Kixeye has filed a cross-complaint against fellow San Francisco based social games firm Zynga for allegedly violating California competition practices.
Zynga's suit was originally brought against former key executive Alan Patmore, who the firm accused of stealing - among other things - various company trade secrets.
Shortly after leaving his position as general manager of CityVille at Zynga, Patmore was appointed by Kixeye to oversee "all aspects of product strategy and development".
Zynga subsequently broadened its suit to include Kixeye. Kixeye's cross-complaint argues that Zynga's original suit has two aims, "both of which are calculated to give it an unfair and illegal competitive advantage over Kixeye:
"(1) to send a message to its employees about the consequences of leaving Zynga to work at Kixeye in an effort to chill the mobility of those employees and/or to interfere with Kixeye's own ability to produce competitive games and
"(2) to use the litigation as a Trojan Horse to gain access to Kixeye's own confidential, valuable information and trade secrets and bog Kixeye down in the wasted time and expense of litigation while Zynga tries to enter the midcore market."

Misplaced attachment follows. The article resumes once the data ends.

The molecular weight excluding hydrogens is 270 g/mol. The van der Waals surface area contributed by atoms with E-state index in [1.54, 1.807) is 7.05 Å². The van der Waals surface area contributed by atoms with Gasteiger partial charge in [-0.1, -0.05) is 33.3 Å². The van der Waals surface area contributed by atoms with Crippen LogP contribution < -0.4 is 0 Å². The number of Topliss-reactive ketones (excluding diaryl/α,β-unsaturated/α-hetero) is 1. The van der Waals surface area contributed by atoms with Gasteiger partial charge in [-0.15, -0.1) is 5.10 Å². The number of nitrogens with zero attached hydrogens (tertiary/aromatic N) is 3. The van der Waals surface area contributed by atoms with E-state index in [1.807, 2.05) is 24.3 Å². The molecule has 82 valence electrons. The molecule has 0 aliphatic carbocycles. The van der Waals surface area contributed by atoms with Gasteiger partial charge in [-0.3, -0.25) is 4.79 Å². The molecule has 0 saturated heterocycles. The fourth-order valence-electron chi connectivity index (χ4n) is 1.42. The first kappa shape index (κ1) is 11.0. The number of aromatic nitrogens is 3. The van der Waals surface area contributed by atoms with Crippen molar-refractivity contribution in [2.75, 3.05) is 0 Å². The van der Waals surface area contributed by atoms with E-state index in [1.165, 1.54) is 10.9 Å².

Among other things, Kixeye is seeking injunctive relief prohibiting Zynga from interfering with the company's employment rights, restitution and/or disgorgement, plus attorneys' fees and costs.
In a strongly worded statement sent to CVG, Kixeye CEO Will Harbin said: "We believe Zynga is manipulating the legal process and fabricating claims against Kixeye to access our trade secrets.
"Their illustrious history of using their legal department to exploit and slander competitors that they can't otherwise out-perform is well documented. We will not stand for it.
"We will fight to our last breath to keep this predatory company from accessing our confidential information and best practices. We intend to defend ourselves from Zynga's legal bullying for as long as it takes to reveal the truth - that Kixeye played no part in this.
"As we have stated previously, we have zero interest in Zynga's IP or 'trade secrets.' Our games are categorically different from theirs in almost every way. Claiming that their failed business practices could inform ours further establishes their complete lack of understanding of the gaming business."